Demise of Melton Sunday Football League marks end of a proud history

Wrighty's XI claimed the Melton Sunday League Knockout Cup in what proved to be the league's swansong. EMN-180609-182041002

The start of a new season has marked the end of an era as it begins without the Melton and District Sunday Football League.

The league has struggled to attract teams for much of the last decade and several appeals had tobe made to save it extinction.

Melton Sunday Football League committee members and players after being told they could no longer use the Redwood Avenue pitches for league matches EMN-180609-182126002

But officials were finally forced to pull the plug when only one team showed interest.

League secretary Vinny Musson and his partner Ishabel Granger, the league’s latest chairman, were also forced to put the league duties to one side after the birth of their first baby last September.

The couple had successfully fought to save the league in the 2016/17 season when teams were thrown off the Redwood Avenue pitches after Melton Council’s decision to knock down the ageing changing facility.

After several weekends without football, the league did complete the season and started a new campaign in 2017/18, but Vinny and Ishabel were unable to find anyone to replace them.

Vinny said: “We said we would see if we could juggle football and child, but we couldn’t.

“As a result we told teams at Christmas that we would not be continuing to run the league and asked if anyone else would, but we couldn’t find anyone who would or could so there was no other option.”

Kevin Wright, who runs Wrighty’s XI, sounded out teams ahead of the new season, but several sides moved to the Grantham League instead.

Despite the league’s struggles in recent seasons, Melton league football has a proud history, with the original Saturday league boasting enough teams to support two strong divisions.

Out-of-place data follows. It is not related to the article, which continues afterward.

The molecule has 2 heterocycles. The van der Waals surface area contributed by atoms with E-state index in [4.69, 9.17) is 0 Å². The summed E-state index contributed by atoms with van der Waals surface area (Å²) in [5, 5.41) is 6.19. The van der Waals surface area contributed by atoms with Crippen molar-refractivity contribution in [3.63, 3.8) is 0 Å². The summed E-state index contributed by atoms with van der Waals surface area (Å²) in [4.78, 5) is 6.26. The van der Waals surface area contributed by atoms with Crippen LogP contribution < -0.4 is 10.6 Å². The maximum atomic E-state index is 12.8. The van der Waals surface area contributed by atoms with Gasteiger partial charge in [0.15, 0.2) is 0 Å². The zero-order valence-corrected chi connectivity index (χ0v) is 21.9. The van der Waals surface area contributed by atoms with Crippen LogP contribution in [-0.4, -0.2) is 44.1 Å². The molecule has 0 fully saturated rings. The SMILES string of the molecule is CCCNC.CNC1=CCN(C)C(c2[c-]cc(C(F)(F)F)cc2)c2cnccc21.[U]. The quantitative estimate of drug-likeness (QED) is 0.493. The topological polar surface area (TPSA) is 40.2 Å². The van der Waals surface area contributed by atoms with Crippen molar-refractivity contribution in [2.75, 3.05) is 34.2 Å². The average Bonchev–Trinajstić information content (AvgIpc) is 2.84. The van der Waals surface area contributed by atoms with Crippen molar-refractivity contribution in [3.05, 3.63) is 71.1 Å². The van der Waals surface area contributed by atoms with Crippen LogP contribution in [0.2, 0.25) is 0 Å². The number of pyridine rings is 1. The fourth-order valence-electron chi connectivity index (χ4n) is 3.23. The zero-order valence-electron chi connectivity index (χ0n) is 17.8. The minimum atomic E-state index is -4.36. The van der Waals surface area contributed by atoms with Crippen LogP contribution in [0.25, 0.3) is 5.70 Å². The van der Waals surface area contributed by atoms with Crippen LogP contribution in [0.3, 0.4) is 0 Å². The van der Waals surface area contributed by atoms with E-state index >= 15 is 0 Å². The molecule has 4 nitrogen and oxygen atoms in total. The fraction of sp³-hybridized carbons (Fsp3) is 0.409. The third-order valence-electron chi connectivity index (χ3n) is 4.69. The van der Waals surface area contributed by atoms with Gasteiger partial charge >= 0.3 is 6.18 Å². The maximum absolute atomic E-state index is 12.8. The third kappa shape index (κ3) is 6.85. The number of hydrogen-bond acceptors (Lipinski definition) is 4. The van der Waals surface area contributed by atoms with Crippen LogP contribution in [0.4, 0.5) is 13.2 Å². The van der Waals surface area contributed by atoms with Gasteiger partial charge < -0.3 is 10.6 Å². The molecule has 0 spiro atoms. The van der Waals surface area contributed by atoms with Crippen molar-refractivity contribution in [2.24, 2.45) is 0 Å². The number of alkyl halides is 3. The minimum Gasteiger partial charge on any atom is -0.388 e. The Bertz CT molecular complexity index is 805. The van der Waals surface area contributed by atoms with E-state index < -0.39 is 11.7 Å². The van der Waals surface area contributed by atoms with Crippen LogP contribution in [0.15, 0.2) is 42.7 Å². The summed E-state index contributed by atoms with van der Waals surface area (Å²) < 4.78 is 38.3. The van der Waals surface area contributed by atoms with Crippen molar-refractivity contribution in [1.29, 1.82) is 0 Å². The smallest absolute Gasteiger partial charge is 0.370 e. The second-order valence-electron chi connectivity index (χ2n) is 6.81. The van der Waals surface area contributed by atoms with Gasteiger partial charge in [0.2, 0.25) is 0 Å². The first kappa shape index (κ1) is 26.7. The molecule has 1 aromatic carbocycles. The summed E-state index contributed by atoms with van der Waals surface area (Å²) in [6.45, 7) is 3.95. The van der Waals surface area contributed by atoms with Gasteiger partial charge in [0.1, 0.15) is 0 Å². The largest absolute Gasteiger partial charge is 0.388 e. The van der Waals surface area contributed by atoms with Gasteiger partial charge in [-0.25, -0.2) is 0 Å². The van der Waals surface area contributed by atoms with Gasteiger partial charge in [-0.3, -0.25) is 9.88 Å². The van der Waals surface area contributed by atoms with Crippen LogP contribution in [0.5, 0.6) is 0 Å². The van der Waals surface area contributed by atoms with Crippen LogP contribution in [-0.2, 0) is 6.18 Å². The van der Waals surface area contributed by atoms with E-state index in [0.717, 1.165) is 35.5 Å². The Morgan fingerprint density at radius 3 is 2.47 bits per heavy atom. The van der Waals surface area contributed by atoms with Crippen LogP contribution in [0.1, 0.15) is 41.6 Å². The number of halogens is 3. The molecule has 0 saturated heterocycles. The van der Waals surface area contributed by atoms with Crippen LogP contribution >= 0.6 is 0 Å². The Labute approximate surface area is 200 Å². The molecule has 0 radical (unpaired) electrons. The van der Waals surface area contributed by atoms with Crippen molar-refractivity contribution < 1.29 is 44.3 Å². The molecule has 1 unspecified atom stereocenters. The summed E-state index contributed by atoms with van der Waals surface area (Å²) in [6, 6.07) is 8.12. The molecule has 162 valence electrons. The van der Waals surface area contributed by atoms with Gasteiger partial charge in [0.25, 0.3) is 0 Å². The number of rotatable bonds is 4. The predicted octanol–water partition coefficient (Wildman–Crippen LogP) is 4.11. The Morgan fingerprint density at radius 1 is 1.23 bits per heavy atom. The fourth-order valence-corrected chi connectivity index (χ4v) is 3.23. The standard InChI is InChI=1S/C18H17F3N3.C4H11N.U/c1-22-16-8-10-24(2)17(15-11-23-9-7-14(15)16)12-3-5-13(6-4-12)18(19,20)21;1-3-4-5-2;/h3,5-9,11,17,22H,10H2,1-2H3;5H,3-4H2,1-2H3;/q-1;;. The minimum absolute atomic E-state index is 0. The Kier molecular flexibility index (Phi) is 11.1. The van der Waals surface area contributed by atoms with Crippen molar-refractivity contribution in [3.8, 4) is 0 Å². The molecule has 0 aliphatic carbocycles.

As well as covering the league as Melton Times sports editor, Colin Moulds also had two spells in the Saturday league as a player in the 1960s and 1970s for Colston Bassett and Scalford Rangers.

Neither of these villages, like many more, field teams any more, and it this decline which helped bring about the league’s demise.

“Most villages had a team and at its peak there were about 20 competing, although some of the pitches were a bit rough,” Colin said.

“There was very little junior football in those days so if you wanted to play it was straight into a senior side.

“It was a tough baptism, but it gave you a good grounding and enabled me to move up to play in goal for Melton OGs in the Senior League.

“I also played in the Melton Sunday League right from its formation and it’s sad to see its demise.”

Colin believes cultural shifts and greater choice are contributing factors in the troubles of grassroots senior football.

“Junior football is still very popular, but the senior version has seen a steady decline,” he added.

“Maybe it’s because there are so many more sports available these days, while in the 60s it was usually football winter and cricket summer.

“Or is it because people would rather go down the pub and watch football on Sky rather than play?

“Whatever the reason it’s a great pity local leagues have disappeared.”

More from Sport